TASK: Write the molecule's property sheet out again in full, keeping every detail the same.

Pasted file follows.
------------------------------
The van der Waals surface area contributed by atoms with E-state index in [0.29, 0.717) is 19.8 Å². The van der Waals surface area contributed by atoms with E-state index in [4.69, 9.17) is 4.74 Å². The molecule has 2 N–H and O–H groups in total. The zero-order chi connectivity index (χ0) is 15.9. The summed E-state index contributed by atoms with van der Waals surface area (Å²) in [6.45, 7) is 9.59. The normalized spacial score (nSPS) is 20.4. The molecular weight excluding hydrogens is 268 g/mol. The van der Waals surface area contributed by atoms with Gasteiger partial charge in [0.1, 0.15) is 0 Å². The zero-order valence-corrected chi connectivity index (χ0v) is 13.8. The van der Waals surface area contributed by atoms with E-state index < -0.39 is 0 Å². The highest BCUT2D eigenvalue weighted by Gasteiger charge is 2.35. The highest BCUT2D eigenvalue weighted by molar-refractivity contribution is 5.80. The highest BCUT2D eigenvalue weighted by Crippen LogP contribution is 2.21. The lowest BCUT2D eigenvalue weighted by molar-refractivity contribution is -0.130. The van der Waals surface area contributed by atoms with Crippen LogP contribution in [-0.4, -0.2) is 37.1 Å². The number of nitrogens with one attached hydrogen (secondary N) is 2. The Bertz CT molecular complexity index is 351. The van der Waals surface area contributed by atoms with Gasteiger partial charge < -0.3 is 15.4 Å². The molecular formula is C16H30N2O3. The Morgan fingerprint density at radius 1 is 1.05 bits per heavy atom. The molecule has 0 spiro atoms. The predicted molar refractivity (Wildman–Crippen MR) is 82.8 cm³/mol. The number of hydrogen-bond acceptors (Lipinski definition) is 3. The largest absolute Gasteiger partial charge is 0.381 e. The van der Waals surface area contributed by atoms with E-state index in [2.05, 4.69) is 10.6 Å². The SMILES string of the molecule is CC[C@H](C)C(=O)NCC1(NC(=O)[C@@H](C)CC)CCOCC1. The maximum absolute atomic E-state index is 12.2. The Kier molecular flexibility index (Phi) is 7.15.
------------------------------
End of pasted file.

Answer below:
The van der Waals surface area contributed by atoms with E-state index in [0.29, 0.717) is 19.8 Å². The van der Waals surface area contributed by atoms with E-state index in [4.69, 9.17) is 4.74 Å². The molecule has 2 N–H and O–H groups in total. The zero-order chi connectivity index (χ0) is 15.9. The summed E-state index contributed by atoms with van der Waals surface area (Å²) in [6.45, 7) is 9.59. The normalized spacial score (nSPS) is 20.4. The molecular weight excluding hydrogens is 268 g/mol. The van der Waals surface area contributed by atoms with Gasteiger partial charge in [0.1, 0.15) is 0 Å². The zero-order valence-corrected chi connectivity index (χ0v) is 13.8. The van der Waals surface area contributed by atoms with E-state index < -0.39 is 0 Å². The highest BCUT2D eigenvalue weighted by Gasteiger charge is 2.35. The highest BCUT2D eigenvalue weighted by molar-refractivity contribution is 5.80. The highest BCUT2D eigenvalue weighted by Crippen LogP contribution is 2.21. The lowest BCUT2D eigenvalue weighted by molar-refractivity contribution is -0.130. The van der Waals surface area contributed by atoms with Crippen LogP contribution in [-0.4, -0.2) is 37.1 Å². The number of nitrogens with one attached hydrogen (secondary N) is 2. The Bertz CT molecular complexity index is 351. The van der Waals surface area contributed by atoms with Gasteiger partial charge < -0.3 is 15.4 Å². The molecular formula is C16H30N2O3. The Morgan fingerprint density at radius 1 is 1.05 bits per heavy atom. The molecule has 0 spiro atoms. The predicted molar refractivity (Wildman–Crippen MR) is 82.8 cm³/mol. The number of hydrogen-bond acceptors (Lipinski definition) is 3. The largest absolute Gasteiger partial charge is 0.381 e. The van der Waals surface area contributed by atoms with E-state index in [2.05, 4.69) is 10.6 Å². The SMILES string of the molecule is CC[C@H](C)C(=O)NCC1(NC(=O)[C@@H](C)CC)CCOCC1. The maximum absolute atomic E-state index is 12.2. The Kier molecular flexibility index (Phi) is 7.15.